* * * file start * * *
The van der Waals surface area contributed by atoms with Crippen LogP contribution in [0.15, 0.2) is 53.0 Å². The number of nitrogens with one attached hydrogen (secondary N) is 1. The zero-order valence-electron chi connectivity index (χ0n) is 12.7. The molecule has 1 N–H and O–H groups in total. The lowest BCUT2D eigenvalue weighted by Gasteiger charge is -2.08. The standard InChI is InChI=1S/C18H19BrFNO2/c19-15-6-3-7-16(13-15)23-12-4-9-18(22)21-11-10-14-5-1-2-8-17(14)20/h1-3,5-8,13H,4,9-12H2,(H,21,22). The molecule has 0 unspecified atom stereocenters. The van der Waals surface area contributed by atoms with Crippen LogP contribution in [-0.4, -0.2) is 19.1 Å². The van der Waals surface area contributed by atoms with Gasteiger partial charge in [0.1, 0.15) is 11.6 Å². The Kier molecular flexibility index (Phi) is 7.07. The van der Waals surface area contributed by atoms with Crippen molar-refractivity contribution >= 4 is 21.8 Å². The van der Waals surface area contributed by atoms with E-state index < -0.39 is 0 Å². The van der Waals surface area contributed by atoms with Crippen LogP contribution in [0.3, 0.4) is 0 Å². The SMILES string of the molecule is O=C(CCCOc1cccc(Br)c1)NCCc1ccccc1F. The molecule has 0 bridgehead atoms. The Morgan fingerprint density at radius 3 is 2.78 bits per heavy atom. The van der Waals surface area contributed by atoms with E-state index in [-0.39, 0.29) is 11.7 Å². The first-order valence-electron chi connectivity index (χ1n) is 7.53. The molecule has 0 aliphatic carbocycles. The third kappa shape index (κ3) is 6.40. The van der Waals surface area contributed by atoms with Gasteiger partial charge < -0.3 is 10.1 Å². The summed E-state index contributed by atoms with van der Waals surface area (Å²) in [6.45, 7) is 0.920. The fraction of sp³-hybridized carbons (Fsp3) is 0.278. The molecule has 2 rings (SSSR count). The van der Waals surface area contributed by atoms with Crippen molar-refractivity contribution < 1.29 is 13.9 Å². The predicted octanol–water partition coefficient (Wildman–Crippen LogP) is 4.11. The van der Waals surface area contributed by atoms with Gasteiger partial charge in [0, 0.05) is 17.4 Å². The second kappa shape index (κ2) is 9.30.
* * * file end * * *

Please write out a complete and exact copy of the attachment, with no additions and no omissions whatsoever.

The van der Waals surface area contributed by atoms with Crippen LogP contribution in [0.15, 0.2) is 53.0 Å². The number of nitrogens with one attached hydrogen (secondary N) is 1. The zero-order valence-electron chi connectivity index (χ0n) is 12.7. The molecule has 1 N–H and O–H groups in total. The lowest BCUT2D eigenvalue weighted by Gasteiger charge is -2.08. The standard InChI is InChI=1S/C18H19BrFNO2/c19-15-6-3-7-16(13-15)23-12-4-9-18(22)21-11-10-14-5-1-2-8-17(14)20/h1-3,5-8,13H,4,9-12H2,(H,21,22). The molecule has 0 unspecified atom stereocenters. The van der Waals surface area contributed by atoms with Crippen LogP contribution in [-0.4, -0.2) is 19.1 Å². The van der Waals surface area contributed by atoms with Gasteiger partial charge in [0.1, 0.15) is 11.6 Å². The Kier molecular flexibility index (Phi) is 7.07. The van der Waals surface area contributed by atoms with Crippen molar-refractivity contribution >= 4 is 21.8 Å². The van der Waals surface area contributed by atoms with E-state index < -0.39 is 0 Å². The van der Waals surface area contributed by atoms with Crippen LogP contribution in [0.3, 0.4) is 0 Å². The SMILES string of the molecule is O=C(CCCOc1cccc(Br)c1)NCCc1ccccc1F. The molecule has 0 bridgehead atoms. The Morgan fingerprint density at radius 3 is 2.78 bits per heavy atom. The van der Waals surface area contributed by atoms with E-state index in [-0.39, 0.29) is 11.7 Å². The first-order valence-electron chi connectivity index (χ1n) is 7.53. The molecule has 0 aliphatic carbocycles. The third kappa shape index (κ3) is 6.40. The van der Waals surface area contributed by atoms with Gasteiger partial charge < -0.3 is 10.1 Å². The summed E-state index contributed by atoms with van der Waals surface area (Å²) in [6.45, 7) is 0.920. The fraction of sp³-hybridized carbons (Fsp3) is 0.278. The molecule has 2 rings (SSSR count). The van der Waals surface area contributed by atoms with Crippen molar-refractivity contribution < 1.29 is 13.9 Å². The predicted octanol–water partition coefficient (Wildman–Crippen LogP) is 4.11. The van der Waals surface area contributed by atoms with Gasteiger partial charge in [0, 0.05) is 17.4 Å². The second kappa shape index (κ2) is 9.30.